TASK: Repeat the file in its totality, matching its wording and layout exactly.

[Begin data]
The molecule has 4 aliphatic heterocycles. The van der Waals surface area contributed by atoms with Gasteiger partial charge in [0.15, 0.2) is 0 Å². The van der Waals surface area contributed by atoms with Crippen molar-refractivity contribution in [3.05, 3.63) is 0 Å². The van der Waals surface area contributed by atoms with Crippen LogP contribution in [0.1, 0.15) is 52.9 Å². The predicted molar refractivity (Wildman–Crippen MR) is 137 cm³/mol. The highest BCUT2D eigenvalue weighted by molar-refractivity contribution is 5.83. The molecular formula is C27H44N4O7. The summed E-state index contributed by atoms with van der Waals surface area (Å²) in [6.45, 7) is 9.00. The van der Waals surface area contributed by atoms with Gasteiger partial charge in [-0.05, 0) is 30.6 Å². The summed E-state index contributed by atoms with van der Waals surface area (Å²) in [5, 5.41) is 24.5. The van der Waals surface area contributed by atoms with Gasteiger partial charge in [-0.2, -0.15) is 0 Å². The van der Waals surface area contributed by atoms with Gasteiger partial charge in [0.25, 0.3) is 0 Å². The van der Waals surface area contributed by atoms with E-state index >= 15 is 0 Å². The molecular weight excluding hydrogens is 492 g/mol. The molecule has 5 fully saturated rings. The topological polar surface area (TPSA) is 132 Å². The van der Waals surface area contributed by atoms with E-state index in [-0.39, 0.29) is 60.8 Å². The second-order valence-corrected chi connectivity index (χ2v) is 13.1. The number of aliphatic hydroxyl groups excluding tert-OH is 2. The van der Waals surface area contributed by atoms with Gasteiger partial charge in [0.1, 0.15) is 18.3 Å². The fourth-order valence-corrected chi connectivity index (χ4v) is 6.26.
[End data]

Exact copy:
The molecule has 4 aliphatic heterocycles. The van der Waals surface area contributed by atoms with Gasteiger partial charge in [0.15, 0.2) is 0 Å². The van der Waals surface area contributed by atoms with Crippen molar-refractivity contribution in [3.05, 3.63) is 0 Å². The van der Waals surface area contributed by atoms with Crippen LogP contribution in [0.1, 0.15) is 52.9 Å². The predicted molar refractivity (Wildman–Crippen MR) is 137 cm³/mol. The highest BCUT2D eigenvalue weighted by molar-refractivity contribution is 5.83. The molecular formula is C27H44N4O7. The summed E-state index contributed by atoms with van der Waals surface area (Å²) in [6.45, 7) is 9.00. The van der Waals surface area contributed by atoms with Gasteiger partial charge in [-0.05, 0) is 30.6 Å². The summed E-state index contributed by atoms with van der Waals surface area (Å²) in [5, 5.41) is 24.5. The van der Waals surface area contributed by atoms with Gasteiger partial charge in [-0.2, -0.15) is 0 Å². The van der Waals surface area contributed by atoms with Gasteiger partial charge in [0.25, 0.3) is 0 Å². The van der Waals surface area contributed by atoms with E-state index >= 15 is 0 Å². The molecular weight excluding hydrogens is 492 g/mol. The molecule has 5 fully saturated rings. The topological polar surface area (TPSA) is 132 Å². The van der Waals surface area contributed by atoms with E-state index in [-0.39, 0.29) is 60.8 Å². The second-order valence-corrected chi connectivity index (χ2v) is 13.1. The number of aliphatic hydroxyl groups excluding tert-OH is 2. The van der Waals surface area contributed by atoms with Gasteiger partial charge in [0.1, 0.15) is 18.3 Å². The fourth-order valence-corrected chi connectivity index (χ4v) is 6.26.